This fungus increases the drought tolerance of plants and can reduce water needs by 25 percent. It increases the fruit and flowering of plants while reducing the need for water and fertilizer. It also enables plants to grow in salty or contaminated soils and increases the temperature stress tolerance for plants. It helps protect plants from disease, and helps store carbon in the soil. Mycorrhiza has the potential to bring poor and degraded lands back into cultivation.

It is possible to encourage mycorrhiza growth in soils by adding compost to your garden soil, by not using synthetic chemicals, using minimum tillage, rotating crops, and growing cover crops. By cold composting, or mulching your garden with shredded leaves each fall, you can promote optimal Mycorrhizal fungi growth. Or, it can be purchased and added directly to sterile potting soils, or degraded soil.

30. Using Less Water to Grow Rice

Paddy rice consumes far more water than any other cereal crop, although much of this water is recyled. It also is the staple grain for half the people of the world. Three-fourths of the rice produced comes from irrigated fields, and irrigated rice uses up to 39 percent of global water withdrawals for irrigation. It takes about 2,500 litres of water to produce 1kg of rice.

Traditional rice varieties tend to have lower yields and longer crop cycles but they require less fertilizer, use less expensive seeds, and are preferred by consumers, bringing a higher price. Because of higher input costs and lower market values for high-yield rice varieties, farmers often opt to plant traditional rice varieties instead.

Ecologists have labeled five categories of rice plants according to water needs as being rainfed lowland, deep water, tidal wetland, rainfed upland and irrigated rice. Researchers have been investigating improved ways of growing rice with less inputs and/or water.

Below, are some ways found to reduce water use in rice growing.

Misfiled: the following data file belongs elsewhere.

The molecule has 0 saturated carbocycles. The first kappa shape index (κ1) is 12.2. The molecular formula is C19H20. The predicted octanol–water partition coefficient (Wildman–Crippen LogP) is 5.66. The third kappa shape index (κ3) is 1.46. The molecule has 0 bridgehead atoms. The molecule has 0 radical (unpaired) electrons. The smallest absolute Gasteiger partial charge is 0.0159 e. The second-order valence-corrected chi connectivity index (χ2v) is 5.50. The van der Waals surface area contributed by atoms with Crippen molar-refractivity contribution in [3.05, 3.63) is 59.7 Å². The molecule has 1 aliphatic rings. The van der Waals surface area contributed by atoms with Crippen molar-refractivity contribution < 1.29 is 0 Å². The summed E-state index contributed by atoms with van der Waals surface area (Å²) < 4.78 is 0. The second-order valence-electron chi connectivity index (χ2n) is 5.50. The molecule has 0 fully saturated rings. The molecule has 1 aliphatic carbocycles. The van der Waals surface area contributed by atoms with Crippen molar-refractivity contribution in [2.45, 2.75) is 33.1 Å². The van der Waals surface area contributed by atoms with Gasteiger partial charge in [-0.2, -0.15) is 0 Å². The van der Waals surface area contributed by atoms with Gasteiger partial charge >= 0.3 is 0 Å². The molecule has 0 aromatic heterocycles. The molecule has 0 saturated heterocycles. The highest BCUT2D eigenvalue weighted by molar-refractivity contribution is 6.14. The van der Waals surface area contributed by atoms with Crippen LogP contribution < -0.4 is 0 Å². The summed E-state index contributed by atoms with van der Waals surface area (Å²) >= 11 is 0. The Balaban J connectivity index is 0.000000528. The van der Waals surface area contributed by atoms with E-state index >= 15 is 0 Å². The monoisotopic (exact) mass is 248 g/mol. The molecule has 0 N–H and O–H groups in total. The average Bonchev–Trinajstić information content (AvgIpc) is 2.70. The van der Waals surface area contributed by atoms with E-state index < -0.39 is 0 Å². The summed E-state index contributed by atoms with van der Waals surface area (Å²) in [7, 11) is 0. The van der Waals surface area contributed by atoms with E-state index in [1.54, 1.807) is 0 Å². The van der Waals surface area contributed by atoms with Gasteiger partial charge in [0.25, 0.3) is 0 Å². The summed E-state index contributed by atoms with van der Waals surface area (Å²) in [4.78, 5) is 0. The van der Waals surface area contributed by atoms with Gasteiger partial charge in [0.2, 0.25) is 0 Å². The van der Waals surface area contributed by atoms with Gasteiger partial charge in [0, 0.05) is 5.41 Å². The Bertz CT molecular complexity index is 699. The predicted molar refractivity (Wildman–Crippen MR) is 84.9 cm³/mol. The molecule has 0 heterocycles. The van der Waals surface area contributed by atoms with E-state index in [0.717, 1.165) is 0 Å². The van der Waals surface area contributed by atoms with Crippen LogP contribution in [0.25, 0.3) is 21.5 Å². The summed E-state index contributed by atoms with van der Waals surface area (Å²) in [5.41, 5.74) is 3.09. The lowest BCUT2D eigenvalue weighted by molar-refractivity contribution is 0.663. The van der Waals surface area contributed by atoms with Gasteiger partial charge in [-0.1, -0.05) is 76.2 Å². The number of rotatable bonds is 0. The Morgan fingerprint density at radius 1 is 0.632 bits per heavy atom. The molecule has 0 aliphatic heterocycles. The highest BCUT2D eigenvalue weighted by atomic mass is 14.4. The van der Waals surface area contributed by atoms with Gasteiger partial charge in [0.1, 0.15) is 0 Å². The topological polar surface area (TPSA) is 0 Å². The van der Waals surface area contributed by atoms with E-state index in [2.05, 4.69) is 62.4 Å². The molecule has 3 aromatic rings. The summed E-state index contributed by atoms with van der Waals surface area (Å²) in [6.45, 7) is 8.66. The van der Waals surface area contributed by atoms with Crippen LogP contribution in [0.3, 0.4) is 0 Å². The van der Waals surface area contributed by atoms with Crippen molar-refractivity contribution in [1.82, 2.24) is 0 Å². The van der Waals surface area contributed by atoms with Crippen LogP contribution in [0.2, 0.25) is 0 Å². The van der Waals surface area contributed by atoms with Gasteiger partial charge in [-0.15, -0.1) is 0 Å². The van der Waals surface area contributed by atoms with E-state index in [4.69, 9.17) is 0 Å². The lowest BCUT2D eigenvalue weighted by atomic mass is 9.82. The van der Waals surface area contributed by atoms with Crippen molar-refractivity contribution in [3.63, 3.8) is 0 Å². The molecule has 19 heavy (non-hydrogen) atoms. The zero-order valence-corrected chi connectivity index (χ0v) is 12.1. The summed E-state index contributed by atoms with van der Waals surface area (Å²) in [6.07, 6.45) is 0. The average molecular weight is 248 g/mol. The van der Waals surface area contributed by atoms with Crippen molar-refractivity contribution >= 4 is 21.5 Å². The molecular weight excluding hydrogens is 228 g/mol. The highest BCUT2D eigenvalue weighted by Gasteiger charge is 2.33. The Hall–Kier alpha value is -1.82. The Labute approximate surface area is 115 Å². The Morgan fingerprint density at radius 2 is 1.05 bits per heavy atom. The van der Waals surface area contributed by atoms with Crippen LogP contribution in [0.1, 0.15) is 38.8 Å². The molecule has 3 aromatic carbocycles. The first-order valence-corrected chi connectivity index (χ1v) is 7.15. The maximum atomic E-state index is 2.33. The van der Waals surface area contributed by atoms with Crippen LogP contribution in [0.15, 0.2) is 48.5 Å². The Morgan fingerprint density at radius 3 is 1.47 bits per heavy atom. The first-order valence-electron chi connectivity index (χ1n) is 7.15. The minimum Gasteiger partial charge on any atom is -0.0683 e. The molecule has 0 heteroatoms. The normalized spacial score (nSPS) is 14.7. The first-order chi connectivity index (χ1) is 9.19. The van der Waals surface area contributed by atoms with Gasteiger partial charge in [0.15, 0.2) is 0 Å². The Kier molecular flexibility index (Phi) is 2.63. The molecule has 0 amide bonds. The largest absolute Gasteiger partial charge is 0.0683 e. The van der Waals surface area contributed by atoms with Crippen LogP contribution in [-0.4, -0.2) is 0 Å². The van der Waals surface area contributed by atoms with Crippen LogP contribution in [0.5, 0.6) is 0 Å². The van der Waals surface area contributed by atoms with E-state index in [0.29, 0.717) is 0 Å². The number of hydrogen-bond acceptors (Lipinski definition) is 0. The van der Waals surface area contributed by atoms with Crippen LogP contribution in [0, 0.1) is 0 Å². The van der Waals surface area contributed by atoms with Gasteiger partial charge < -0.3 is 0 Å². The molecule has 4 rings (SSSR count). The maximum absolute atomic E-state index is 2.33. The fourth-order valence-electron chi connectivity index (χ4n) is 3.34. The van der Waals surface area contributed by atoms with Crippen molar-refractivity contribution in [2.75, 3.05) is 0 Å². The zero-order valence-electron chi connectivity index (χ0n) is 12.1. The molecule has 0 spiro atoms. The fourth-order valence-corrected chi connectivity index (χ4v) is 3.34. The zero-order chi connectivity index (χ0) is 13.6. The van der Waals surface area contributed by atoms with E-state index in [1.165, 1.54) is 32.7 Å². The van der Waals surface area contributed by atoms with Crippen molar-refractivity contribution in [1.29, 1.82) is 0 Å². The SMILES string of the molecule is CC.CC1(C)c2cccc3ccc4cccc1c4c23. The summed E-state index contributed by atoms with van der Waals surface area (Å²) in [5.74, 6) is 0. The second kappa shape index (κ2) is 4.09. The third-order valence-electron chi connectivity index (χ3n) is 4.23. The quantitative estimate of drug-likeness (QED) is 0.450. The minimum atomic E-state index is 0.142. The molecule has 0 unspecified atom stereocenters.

1. System of Rice Intensification (SRI) (See #5 in this series.)

2. Alternate Wetting and Drying [AWD] lets fields fall dry for a number of days before re-irrigating them, which can maintain yields with 15 to 30 percent of water savings. In Bangladesh, the AWD technique reduced water consumption by 30 to 50 percent.

3. Aerobic Rice is grown in water-scarce regions, without ponded water and saturated soil. It uses 50 percent less water, and produces 20-30 percent less yield. These are high-yielding varieties that grow under non-flooded conditions in non-puddled, unsaturated (aerobic) soil. They rely on irrigation water, greater fertilizer application, and greater use of pesticides. The shorter growth cycle of these varieties enables farmers to grow other crops (rice or other plants) after the rice crop is harvested.

4. New varieties like short-season rice significantly reduce water use. Rice produced 40 to 45 years ago required 160 days from seed to harvest, compared to 135 days for short-season varieties which has reduced the amount of water needed by about 20 percent over the last 30 years.

5. Pioneered by China, hybrid rice – a cross-bred robust variety – has increased land and yield productivity while reducing water use. It is taking China about 1,750 liters of water to produce 1 kilogram of rice as compared to 3,500 liters in India.

6. Genetic modification might be able to improve water efficiency of rice by another 30 to 40 percent.

7. Good land management, using laser leveling of compact soil fields with channels and dikes helps save water in California.

8. In Australia, rice grown with saturated soil culture used 32 percent less irrigation water than conventional methods in wet and dry seasons.

9. ACIAR is supporting trials of permanent raised beds in mixed cropping systems (rice–wheat and other combinations) in India, Pakistan and China.

10. About 13 percent of global rice area is dryland rice. Yields are quite low and it is mostly grown for subsistence. In Southeast Asia, most dryland rice is grown on rolling or mountainous land. Some newer rainfed rice varieties can achieve yields close to those of irrigated fields, however.

11. A newer variety of flood tolerant rice has also been shown to withstand drought better. About 8 percent of the world’s rice is classified as flood prone.

Some of the above methods also reduce methane emissions from rice growing, significantly.